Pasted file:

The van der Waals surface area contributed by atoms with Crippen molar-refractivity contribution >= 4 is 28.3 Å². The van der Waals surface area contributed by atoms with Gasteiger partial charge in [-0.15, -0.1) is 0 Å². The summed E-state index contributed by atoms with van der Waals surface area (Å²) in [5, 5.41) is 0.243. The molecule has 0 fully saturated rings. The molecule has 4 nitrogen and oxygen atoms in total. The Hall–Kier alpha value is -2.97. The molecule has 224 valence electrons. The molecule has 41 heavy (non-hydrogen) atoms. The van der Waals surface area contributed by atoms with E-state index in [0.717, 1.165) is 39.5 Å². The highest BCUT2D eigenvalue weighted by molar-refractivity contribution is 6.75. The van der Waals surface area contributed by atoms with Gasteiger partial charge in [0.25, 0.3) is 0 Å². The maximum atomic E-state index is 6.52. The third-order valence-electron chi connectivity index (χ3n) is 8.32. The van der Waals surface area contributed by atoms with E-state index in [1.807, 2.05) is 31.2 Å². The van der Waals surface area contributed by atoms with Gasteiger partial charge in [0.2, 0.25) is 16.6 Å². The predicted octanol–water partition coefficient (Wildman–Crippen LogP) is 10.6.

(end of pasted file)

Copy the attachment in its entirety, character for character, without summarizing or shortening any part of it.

The van der Waals surface area contributed by atoms with Crippen molar-refractivity contribution >= 4 is 28.3 Å². The van der Waals surface area contributed by atoms with Gasteiger partial charge in [-0.15, -0.1) is 0 Å². The summed E-state index contributed by atoms with van der Waals surface area (Å²) in [5, 5.41) is 0.243. The molecule has 0 fully saturated rings. The molecule has 4 nitrogen and oxygen atoms in total. The Hall–Kier alpha value is -2.97. The molecule has 224 valence electrons. The molecule has 41 heavy (non-hydrogen) atoms. The van der Waals surface area contributed by atoms with E-state index in [0.717, 1.165) is 39.5 Å². The highest BCUT2D eigenvalue weighted by molar-refractivity contribution is 6.75. The van der Waals surface area contributed by atoms with Gasteiger partial charge in [0.25, 0.3) is 0 Å². The maximum atomic E-state index is 6.52. The third-order valence-electron chi connectivity index (χ3n) is 8.32. The van der Waals surface area contributed by atoms with E-state index in [1.807, 2.05) is 31.2 Å². The van der Waals surface area contributed by atoms with Gasteiger partial charge in [0.2, 0.25) is 16.6 Å². The predicted octanol–water partition coefficient (Wildman–Crippen LogP) is 10.6.